8. Healthcare– create a national, universal and publicly financed comprehensive health system.

9. Education– all people have the right to a high quality, publicly-funded and broad education from pre-school through vocational training or university.

10. Housing– all people have the right to affordable and safe housing.

11. Environment – adopt policies which effectively create a carbon-free and radio-active free energy economy.

12. Finance and the economy – end policies which foster a wealth divide and move to a localized and democratic financial system, reform taxes so that they are progressive and provide goods, monetary gain and services for the people.

13. Media– airwaves and the internet are public goods, require that media be honest, accurate and accountable to the people.

14. Food and water – create systems that protect the land and water, create local and sustainable food networks and practices.

15. Transportation– provide affordable, clean and convenient public transportation and safe spaces for pedestrian and non-automobile travel.

Committees are forming for each of the 15 issues and interested parties can contact about participating on them. The group further promises that each issue will be linked to a page which will explain more about the problem, the solutions and resources. More on this as it happens. For background information, you can read about their take on where the majority of people in America stand on the issues.

Starting on October 6, 2011, an Occupy-type People's Assembly event Stop the Machine/October2011 will assemble in Freedom Plaza, in Washington DC to" protest anti-militarism and other things." They plan to occupy the plaza and hold it "awhile". Meanwhile Occupy D.C. plans on being in McPherson Square and the K Street corridor. As WAPO noted since “Occupy DC's demonstration began in McPherson Square on Saturday morning, protesters have marched to the White House two blocks away and held signs on the square's K Street sidewalk. “ It should only take a little marching for the Occupy DC, the October2011 group and Stop the Machine-lead protests to meetup.

It may not to Tahrir Square but it should be interesting. In its first three weeks, the Occupy movement has added some voice to anti-corporate message and a voiced a democratic feeling of restoring some fairness to our society and the loves of ordinary people. Hopefully we’ll be hearing more about a coherent, humanistic vision for the country from a synthesis of these 2 activist group's thinking.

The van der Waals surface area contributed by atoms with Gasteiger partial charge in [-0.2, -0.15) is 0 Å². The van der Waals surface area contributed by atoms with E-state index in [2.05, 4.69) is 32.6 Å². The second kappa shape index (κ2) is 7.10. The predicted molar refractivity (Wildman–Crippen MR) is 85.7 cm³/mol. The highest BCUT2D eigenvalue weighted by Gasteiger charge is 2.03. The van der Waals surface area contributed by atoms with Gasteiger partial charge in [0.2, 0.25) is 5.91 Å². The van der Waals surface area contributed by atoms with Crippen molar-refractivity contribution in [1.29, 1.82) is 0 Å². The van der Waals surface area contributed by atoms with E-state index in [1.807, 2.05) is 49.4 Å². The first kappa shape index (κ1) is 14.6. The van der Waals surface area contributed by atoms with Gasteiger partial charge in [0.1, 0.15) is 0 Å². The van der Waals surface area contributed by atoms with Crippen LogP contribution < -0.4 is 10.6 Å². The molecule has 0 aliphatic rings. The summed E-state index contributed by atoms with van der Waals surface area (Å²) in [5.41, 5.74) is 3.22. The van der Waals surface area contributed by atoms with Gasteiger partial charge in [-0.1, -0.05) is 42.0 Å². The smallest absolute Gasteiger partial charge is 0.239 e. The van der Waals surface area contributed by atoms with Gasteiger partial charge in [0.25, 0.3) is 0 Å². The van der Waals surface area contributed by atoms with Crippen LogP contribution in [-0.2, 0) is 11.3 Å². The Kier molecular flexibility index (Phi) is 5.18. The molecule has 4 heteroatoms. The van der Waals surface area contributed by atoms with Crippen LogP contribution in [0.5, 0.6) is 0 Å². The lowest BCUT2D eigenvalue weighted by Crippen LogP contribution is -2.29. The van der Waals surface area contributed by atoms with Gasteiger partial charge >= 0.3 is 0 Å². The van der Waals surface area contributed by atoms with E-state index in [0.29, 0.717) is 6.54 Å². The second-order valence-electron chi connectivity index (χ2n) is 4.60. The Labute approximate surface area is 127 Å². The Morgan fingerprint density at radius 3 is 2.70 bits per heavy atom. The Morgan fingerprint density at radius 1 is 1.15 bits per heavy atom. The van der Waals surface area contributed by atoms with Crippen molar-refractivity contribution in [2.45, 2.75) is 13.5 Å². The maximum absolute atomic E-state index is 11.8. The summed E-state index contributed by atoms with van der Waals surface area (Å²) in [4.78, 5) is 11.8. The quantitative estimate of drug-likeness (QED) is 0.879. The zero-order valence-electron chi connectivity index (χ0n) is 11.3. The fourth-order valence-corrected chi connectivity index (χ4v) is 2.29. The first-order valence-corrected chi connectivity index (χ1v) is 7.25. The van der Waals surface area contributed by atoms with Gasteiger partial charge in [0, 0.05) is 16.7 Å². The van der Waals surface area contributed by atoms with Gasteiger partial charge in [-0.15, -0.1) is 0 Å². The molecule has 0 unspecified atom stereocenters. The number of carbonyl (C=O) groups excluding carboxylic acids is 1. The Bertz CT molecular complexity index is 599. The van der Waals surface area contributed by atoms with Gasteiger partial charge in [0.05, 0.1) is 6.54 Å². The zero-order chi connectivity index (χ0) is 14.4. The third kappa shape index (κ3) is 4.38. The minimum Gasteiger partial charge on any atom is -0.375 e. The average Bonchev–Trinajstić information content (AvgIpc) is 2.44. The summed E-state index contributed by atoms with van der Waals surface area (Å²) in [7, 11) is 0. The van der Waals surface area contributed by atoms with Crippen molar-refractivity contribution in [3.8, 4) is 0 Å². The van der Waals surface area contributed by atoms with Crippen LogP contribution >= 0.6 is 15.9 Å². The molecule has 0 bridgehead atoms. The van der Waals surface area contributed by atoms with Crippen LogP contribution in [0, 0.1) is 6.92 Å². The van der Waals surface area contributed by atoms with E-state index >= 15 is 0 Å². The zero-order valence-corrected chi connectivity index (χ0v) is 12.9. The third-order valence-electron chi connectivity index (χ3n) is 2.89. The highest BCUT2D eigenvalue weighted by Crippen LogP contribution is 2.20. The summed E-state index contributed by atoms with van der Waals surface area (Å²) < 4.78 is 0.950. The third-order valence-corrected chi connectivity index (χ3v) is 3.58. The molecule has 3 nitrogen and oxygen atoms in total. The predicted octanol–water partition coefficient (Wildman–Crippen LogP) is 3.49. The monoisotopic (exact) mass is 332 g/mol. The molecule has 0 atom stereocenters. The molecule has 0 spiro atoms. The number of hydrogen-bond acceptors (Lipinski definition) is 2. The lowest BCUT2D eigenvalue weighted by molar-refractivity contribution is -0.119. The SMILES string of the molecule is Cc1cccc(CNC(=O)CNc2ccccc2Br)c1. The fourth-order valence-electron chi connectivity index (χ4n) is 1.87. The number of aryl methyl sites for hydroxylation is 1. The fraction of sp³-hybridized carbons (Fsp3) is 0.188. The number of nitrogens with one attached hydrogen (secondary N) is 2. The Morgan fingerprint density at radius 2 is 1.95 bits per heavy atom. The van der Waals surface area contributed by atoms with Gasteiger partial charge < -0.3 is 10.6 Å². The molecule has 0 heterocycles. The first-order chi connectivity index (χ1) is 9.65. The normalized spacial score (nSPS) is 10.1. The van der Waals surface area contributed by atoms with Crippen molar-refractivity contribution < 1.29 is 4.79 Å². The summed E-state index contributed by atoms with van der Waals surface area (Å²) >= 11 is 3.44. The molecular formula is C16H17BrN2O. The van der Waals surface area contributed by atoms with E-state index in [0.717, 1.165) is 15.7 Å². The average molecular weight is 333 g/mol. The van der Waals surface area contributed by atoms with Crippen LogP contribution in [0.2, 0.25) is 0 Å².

Gary Berg-Cross said...

Edd Doerr noted that "Some important items seem to have been left off the 15 point list:

1. Reproductive choice: This year has seen an unprecedented level of legislative attacks on abortion rights and access to contraceptive services. Women's rights pf conscience need to be on the list.

2. This year has seen an unprecedented level of attacks on public education: massive cuts in public school funding and a step up in diversion of public funds to discriminatory church-related private schools."

Ross Wolfe said...

One of the most glaring problems with the supporters of Occupy Wall Street and its copycat successors is that they suffer from a woefully inadequate understanding of the capitalist social formation — its dynamics, its (spatial) globality, its (temporal) modernity. They equate anti-capitalism with simple anti-Americanism, and ignore the international basis of the capitalist world economy. To some extent, they have even reified its spatial metonym in the NYSE on Wall Street. Capitalism is an inherently global phenomenon; it does not admit of localization to any single nation, city, or financial district.

Moreover, many of the more moderate protestors hold on to the erroneous belief that capitalism can be “controlled” or “corrected” through Keynesian-administrative measures: steeper taxes on the rich, more bureaucratic regulation and oversight of business practices, broader government social programs (welfare, Social Security), and projects of rebuilding infrastructure to create jobs. Moderate “progressives” dream of a return to the Clinton boom years, or better yet, a Rooseveltian new “New Deal.” All this amounts to petty reformism, which only serves to perpetuate the global capitalist order rather than to overcome it. They fail to see the same thing that the libertarians in the Tea Party are blind to: laissez-faire economics is not essential to capitalism. State-interventionist capitalism is just as capitalist as free-market capitalism.